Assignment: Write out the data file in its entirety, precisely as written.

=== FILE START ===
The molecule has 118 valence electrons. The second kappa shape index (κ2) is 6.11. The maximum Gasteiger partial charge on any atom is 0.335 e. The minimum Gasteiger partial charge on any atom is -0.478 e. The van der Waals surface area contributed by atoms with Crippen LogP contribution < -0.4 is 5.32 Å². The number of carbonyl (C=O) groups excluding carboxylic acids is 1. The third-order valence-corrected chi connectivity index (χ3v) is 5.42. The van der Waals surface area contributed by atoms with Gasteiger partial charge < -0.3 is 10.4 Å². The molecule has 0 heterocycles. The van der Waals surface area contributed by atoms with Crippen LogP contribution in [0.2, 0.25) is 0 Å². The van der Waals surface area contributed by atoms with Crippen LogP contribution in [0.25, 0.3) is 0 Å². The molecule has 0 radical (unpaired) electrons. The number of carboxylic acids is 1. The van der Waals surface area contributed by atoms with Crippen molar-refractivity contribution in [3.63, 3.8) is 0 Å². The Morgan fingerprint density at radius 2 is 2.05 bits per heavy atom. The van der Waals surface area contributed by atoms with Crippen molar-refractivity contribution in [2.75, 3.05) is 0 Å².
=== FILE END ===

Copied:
The molecule has 118 valence electrons. The second kappa shape index (κ2) is 6.11. The maximum Gasteiger partial charge on any atom is 0.335 e. The minimum Gasteiger partial charge on any atom is -0.478 e. The van der Waals surface area contributed by atoms with Crippen LogP contribution < -0.4 is 5.32 Å². The number of carbonyl (C=O) groups excluding carboxylic acids is 1. The third-order valence-corrected chi connectivity index (χ3v) is 5.42. The van der Waals surface area contributed by atoms with Gasteiger partial charge < -0.3 is 10.4 Å². The molecule has 0 heterocycles. The van der Waals surface area contributed by atoms with Crippen LogP contribution in [0.2, 0.25) is 0 Å². The van der Waals surface area contributed by atoms with Crippen LogP contribution in [0.25, 0.3) is 0 Å². The molecule has 0 radical (unpaired) electrons. The number of carboxylic acids is 1. The van der Waals surface area contributed by atoms with Crippen molar-refractivity contribution in [3.63, 3.8) is 0 Å². The Morgan fingerprint density at radius 2 is 2.05 bits per heavy atom. The van der Waals surface area contributed by atoms with Crippen molar-refractivity contribution in [2.75, 3.05) is 0 Å².